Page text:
New Bern High School - Bruin Yearbook (New Bern, NC)
- Class of 1930
Page 1 of 40
Pages 6 - 7
Pages 10 - 11
Pages 14 - 15
Pages 8 - 9
Pages 12 - 13
Pages 16 - 17
Text from Pages 1 - 40 of the 1930 volume:
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Here is our memory book-something
diferent from anything New Bern High
School has ever had before. This book is
not an annual but a memory book. In it
we have triecl to store a few reminders of
those precious experiences which only too
soon will facle.
62 E FEA Kwai
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TOP Row ILEFT TO RIGHTT-MILDRED WHITE, NAT DIXON, EFFIE RHODES. ELINOR NELSON
BOTTOM Row 1LEFT TO RIOHTT-EURA GASKINS. HELEN GEORGE, JACK BARBER.
The Cub Staff
Editor in Chief ....,.
Assistant Editors .,.. it
M anager-in-Chie f ..,.. ....,.
Assistant Manager ...,..,E E,,Ew,E
'Q I S
Illlllllllllllnu 1 ' IIIlIIlllllllllllllllllllillllll Illllllllllllllllll Illlllllllllll IllllIlIllIlllllllllllllllllIlllllllllllllllllllllllllllllllllllllll . Illlllllllllll
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TOP Row QLEFT TO RlGHTlT"COACH ROBINSON. MISS JETER, MISS ROWE, MISS ENOCHS. MISS
BOYD, MISS BOOKHARDT, MISS LILY, MISS ROBERTS.
BOTTOM ROW KLEFT TO RIGHTIV- -COACI-I ALSTON, MRS. ALSTON, MISS ANDREWS, MISS BRADFORD,
MISS BLACKWELDER, PRINCIPAL J. M. SHIELDS.
CHARLES A. ROBINSON LLLLL.. LL--.-,.Biology, High School Athletics
OCTAVIA JETER LLLL LLLL.LL I I LLLL L LLLLLLLLLLLLLL LLLL .... ..L.. A L History
BLANCHE ROWE ...LL .... I I L.v.,L English
MARY ENOCHS .OLO,,,,.,, L,....L C om mercial
TEMPIE BOYD ..,,O,.,.,L ,L,, .,......... E n glish
MAISIE BOOKHARDT LLL... LOL,LL I English
KATE LILY ,,LL,OOO,....,..L LLLLLLLLLLLLLLL.,LLLL.L,LLL.LL. F rench
LAURA ROBERTS ....LL ..LL.... L....LL.....L.LLLLLLLLLLLLL L a tin
FRANK ALLSTON ,,,LLL-,,LLL ,,,,L C ivics, Jiinioi' Athletics
MRS. FRANK ALLSTON LLLL I LLL....L Chemistiiy, Algebra
OLA ANDREWS LLLLLL,LLL ,LLLL LL.........,L,L L M athematics
CATHRYNE BRADFORD O,O,I ...,,. ,Hoine Economics
RUTH BLACKWELDER ..,L .... LL...vLLLL M a theinatics
J. M. S1-TIELDS ....LLLLLLLLL.L,. LL..,,LL P rincipal
v 5 L i f
A , EL E M,
:Mmm Mmmmmmmmmm ...... mmmmmmmmmmf-
EURA GASKINS HELEN GEORGE NAT DIXON CLARA FOSCUE
Class O cers
NAT DIXON ..Y...E ..f. A Presidenf
EURA GASKINS EE.,EE E- ...,E., Vice-P1'esident
HELEN GEORGE EEE.EEE E..EEE,EE T 1-eagwefr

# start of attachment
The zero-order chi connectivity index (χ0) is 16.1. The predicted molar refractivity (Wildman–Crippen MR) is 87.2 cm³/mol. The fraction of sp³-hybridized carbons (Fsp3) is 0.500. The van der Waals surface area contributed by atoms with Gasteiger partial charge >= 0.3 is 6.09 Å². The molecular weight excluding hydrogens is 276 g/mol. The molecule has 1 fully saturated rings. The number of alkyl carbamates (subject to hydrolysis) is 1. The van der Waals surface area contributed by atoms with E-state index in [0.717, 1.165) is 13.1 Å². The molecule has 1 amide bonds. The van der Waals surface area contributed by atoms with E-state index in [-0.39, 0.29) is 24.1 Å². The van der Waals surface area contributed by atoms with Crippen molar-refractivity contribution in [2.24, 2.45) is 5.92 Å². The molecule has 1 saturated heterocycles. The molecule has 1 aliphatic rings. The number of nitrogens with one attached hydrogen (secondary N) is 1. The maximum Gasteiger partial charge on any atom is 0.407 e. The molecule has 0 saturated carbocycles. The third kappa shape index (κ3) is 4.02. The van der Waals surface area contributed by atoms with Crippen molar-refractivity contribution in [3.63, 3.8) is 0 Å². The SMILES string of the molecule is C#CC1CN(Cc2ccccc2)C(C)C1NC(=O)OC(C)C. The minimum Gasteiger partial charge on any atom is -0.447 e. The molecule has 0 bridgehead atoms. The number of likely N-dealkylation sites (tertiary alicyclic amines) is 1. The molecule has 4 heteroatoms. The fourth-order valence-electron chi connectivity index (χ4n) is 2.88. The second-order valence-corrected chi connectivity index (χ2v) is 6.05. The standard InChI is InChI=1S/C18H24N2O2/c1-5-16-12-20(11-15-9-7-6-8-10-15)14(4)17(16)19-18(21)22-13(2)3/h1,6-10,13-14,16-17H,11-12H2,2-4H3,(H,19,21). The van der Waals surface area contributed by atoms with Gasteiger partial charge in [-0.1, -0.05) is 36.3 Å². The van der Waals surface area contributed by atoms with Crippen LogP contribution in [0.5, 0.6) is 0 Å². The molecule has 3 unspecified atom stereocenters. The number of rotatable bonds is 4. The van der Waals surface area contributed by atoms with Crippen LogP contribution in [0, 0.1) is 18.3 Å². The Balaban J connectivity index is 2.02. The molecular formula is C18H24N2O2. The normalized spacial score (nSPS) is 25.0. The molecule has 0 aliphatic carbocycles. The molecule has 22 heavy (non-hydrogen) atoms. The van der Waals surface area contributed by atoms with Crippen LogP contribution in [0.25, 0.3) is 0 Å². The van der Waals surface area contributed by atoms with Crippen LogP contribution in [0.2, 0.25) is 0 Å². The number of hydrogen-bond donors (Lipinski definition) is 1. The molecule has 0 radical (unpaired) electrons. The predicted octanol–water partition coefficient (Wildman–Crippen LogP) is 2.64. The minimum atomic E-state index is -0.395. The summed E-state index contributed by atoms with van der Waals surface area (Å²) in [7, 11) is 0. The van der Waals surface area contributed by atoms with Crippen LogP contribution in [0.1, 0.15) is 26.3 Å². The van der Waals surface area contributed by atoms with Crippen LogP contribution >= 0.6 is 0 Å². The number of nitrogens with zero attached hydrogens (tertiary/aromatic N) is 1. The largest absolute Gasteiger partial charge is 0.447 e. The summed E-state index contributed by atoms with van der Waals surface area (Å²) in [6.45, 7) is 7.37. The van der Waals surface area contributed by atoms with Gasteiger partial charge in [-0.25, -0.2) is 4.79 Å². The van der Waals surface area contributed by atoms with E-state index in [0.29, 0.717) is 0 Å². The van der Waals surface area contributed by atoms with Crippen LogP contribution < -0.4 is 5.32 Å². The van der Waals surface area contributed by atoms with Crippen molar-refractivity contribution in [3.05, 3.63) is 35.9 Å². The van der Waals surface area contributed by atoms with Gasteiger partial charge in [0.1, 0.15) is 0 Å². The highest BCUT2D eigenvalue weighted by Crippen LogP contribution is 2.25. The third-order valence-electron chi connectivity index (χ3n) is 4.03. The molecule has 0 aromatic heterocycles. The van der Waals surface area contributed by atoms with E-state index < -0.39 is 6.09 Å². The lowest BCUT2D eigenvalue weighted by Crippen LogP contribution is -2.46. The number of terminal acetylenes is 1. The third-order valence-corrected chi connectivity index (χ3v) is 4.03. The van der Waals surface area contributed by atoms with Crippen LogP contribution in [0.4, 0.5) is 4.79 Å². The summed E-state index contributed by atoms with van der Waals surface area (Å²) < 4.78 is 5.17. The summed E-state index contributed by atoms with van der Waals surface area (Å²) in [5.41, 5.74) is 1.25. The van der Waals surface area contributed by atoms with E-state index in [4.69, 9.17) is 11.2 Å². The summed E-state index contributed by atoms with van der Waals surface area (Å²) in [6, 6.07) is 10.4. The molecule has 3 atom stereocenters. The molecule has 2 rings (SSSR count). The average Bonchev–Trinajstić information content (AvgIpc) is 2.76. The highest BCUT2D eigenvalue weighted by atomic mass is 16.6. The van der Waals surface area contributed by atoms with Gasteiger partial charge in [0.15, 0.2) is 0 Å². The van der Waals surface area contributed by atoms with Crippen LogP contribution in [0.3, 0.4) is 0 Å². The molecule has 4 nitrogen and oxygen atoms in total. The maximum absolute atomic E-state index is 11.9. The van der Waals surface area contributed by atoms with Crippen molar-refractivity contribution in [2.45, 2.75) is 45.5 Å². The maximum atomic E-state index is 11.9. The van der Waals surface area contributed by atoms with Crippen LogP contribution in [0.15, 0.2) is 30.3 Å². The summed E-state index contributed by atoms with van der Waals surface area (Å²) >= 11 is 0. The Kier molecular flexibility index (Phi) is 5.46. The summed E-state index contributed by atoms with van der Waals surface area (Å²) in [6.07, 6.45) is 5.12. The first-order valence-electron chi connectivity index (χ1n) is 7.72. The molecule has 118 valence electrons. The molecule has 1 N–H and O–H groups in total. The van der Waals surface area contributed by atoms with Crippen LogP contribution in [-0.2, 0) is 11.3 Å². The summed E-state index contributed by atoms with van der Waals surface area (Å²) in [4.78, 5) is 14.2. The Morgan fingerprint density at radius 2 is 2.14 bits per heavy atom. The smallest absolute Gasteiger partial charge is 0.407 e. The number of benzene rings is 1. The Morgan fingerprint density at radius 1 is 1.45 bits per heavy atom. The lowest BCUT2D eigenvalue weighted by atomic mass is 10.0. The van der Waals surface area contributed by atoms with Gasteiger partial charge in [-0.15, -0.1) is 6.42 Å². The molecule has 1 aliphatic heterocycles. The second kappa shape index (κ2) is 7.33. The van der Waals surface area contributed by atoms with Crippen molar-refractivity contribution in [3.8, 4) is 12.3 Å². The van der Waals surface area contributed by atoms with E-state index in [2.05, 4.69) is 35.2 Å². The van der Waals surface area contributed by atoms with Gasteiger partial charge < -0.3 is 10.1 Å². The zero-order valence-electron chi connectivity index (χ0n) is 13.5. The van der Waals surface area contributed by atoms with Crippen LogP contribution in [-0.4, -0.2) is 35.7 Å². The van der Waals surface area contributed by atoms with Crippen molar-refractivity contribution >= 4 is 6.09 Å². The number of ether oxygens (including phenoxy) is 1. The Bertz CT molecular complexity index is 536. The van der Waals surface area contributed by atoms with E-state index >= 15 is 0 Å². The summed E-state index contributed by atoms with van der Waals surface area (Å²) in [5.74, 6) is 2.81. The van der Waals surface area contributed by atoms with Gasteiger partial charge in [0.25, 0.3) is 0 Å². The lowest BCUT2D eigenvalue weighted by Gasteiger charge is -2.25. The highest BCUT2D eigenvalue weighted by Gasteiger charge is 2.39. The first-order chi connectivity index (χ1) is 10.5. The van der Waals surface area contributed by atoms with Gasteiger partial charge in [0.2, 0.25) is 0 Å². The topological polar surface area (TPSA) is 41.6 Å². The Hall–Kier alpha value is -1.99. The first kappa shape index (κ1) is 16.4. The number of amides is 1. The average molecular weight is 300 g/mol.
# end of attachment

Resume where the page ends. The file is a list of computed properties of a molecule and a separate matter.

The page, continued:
CLARA FOSCUE, .EE..EEE ..,,,,, S ecretary
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Though you have been taken from
us, your pleasant smiles anol encourag-
ing words will remain with us as the
years go by. You will always hold a
cherishecl spot oleep clown in our hearts.
We shall think tenderly of you anol the
things that you have clone for us, for
truly "Thou wert noble in ideals."
A Wt-"W12'ir tj
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4 4' Q 51'
1LEFT TO RIGHT3-LILLIAN OUINN, LILLIAN MULLEN, LINA BROOKS, CHRISTABELL BARBOUR.
IRMA WILLIAMS, SALLY MCCLEES.
MEMBERS OF CLASS OF 1930
LINA EVELYN BROOKS
"She'll make somebody a perfect
Civics Club 11, 233 Pythagorean Club
12,333 French Club 12, 3,431 Student
SALLY LEE MCCLEES
"Is she good? Maybe . . . "
English Club 1133 Student Council 1133
Dramatic Club 1233 Glee Club 1233 Reci-
tation-Declamation Contest 1233 Banquet
Page 1233 Drama Guild 1333 Junior Play
1333 Junior Carnival 1333 Dramatic Club
Play 1333 Senior Play 1433 Typing Con-
"A liberal heart is a loving heart."
Literary Club 13, 43.
LILLIAN EARL QUINN
"Still waters run deep."
Civics Club 1133 History Club 1233
Literary Club 1331 History Club 143.
"You can take the girl out of the
country, but you can't take the
country out of the girl."
Critic, History Club 1333 Shorthand and
Typing Contest 1433 Literary Club 123:
Glee Club 113.
IRMA EVELYN WILLlA'MS
"Flatter me not-hare I not eyes
of my own?"
She came to New Bern High School
in her senior year.
. f T is X7
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ith EVM!! Z
1LEFT TO RIGHTP--lDA HARDISON, CALLIE MAE PETWAY, JESSIE NIANN, GRACE WHITE. PENNIE
GLOVER. EDITH CUTHRELL.
MEMBERS OF CLASS OF 1930
PENNIE BELL GLOVER
"Have I not earned my cake in the
baking of it?"
English Club 1153 Journalistic Club
1353 History Club 145.
J Ess1E MANN
"Silence is for saints, I'm but
Civics Club 1153 History Club 125g Lit-
erary Club 1353 Glee Club 1353 History
CALLIE MAE PETWAY
"Good natured and generous,
Jolly and clever,
Her tongue like a broolclet,
Goes on forever."
Science Club 11,253 French Club 1353
Junior Carnival 1353 French Club 1455
Glee Club 145.
EDITH GREY CUTHRELL
"Ability and perseverance win the
emblem of success."
French Club 13,45.
IDA VIRGINIA HARDISON
"True modesty is a discerning
And only bluslies in the proper
Program Committee English Club 1153
Program Committee Civics Club 1253 Se-
nior Dramatic Club 135 3 Glee Club 12, 35 3
Dramatic Club 1453 Junior Play 135.
GRACE MARIE WHITE
"With, gentle, yet prevailing force,
Intent upon her destiny's course."
French Club 11, 2, 353 Glee Club 145.
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KLEFT TO RIGHTJ-SOPHIA BENTON, EULA STEWART, DORIS PEEK. MARY BELL, ELSIE RIEGEL.